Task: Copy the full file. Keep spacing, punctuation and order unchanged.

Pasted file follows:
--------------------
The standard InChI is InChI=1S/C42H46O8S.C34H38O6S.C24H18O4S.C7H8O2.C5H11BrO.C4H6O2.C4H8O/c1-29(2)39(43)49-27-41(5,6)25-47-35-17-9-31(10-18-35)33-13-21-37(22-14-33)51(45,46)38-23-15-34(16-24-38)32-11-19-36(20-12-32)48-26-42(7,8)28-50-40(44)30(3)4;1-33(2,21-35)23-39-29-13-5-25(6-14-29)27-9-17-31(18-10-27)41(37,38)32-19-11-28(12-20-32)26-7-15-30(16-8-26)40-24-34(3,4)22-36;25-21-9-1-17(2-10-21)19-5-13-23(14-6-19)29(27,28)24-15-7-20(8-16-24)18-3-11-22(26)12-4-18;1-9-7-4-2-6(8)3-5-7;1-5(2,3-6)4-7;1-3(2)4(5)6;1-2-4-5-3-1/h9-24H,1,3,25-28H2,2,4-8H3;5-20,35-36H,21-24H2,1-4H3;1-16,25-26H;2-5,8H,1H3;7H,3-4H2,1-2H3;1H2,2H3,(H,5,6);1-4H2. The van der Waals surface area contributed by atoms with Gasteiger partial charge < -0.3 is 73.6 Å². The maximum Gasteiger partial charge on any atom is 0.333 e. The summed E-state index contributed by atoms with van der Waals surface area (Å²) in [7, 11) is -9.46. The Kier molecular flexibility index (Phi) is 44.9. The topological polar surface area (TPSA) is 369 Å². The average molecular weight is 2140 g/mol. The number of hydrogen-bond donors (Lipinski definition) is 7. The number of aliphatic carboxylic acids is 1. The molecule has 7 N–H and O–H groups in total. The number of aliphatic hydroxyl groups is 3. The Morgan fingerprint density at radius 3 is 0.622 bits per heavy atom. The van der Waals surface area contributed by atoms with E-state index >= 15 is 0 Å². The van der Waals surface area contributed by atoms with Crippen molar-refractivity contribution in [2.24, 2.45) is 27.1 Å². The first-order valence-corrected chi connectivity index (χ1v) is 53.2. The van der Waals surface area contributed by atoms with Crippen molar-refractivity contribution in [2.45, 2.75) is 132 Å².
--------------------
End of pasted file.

The standard InChI is InChI=1S/C42H46O8S.C34H38O6S.C24H18O4S.C7H8O2.C5H11BrO.C4H6O2.C4H8O/c1-29(2)39(43)49-27-41(5,6)25-47-35-17-9-31(10-18-35)33-13-21-37(22-14-33)51(45,46)38-23-15-34(16-24-38)32-11-19-36(20-12-32)48-26-42(7,8)28-50-40(44)30(3)4;1-33(2,21-35)23-39-29-13-5-25(6-14-29)27-9-17-31(18-10-27)41(37,38)32-19-11-28(12-20-32)26-7-15-30(16-8-26)40-24-34(3,4)22-36;25-21-9-1-17(2-10-21)19-5-13-23(14-6-19)29(27,28)24-15-7-20(8-16-24)18-3-11-22(26)12-4-18;1-9-7-4-2-6(8)3-5-7;1-5(2,3-6)4-7;1-3(2)4(5)6;1-2-4-5-3-1/h9-24H,1,3,25-28H2,2,4-8H3;5-20,35-36H,21-24H2,1-4H3;1-16,25-26H;2-5,8H,1H3;7H,3-4H2,1-2H3;1H2,2H3,(H,5,6);1-4H2. The van der Waals surface area contributed by atoms with Gasteiger partial charge < -0.3 is 73.6 Å². The maximum Gasteiger partial charge on any atom is 0.333 e. The summed E-state index contributed by atoms with van der Waals surface area (Å²) in [7, 11) is -9.46. The Kier molecular flexibility index (Phi) is 44.9. The topological polar surface area (TPSA) is 369 Å². The average molecular weight is 2140 g/mol. The number of hydrogen-bond donors (Lipinski definition) is 7. The number of aliphatic carboxylic acids is 1. The molecule has 7 N–H and O–H groups in total. The number of aliphatic hydroxyl groups is 3. The Morgan fingerprint density at radius 3 is 0.622 bits per heavy atom. The van der Waals surface area contributed by atoms with E-state index >= 15 is 0 Å². The van der Waals surface area contributed by atoms with Crippen molar-refractivity contribution in [2.24, 2.45) is 27.1 Å². The first-order valence-corrected chi connectivity index (χ1v) is 53.2. The van der Waals surface area contributed by atoms with Crippen molar-refractivity contribution in [2.45, 2.75) is 132 Å².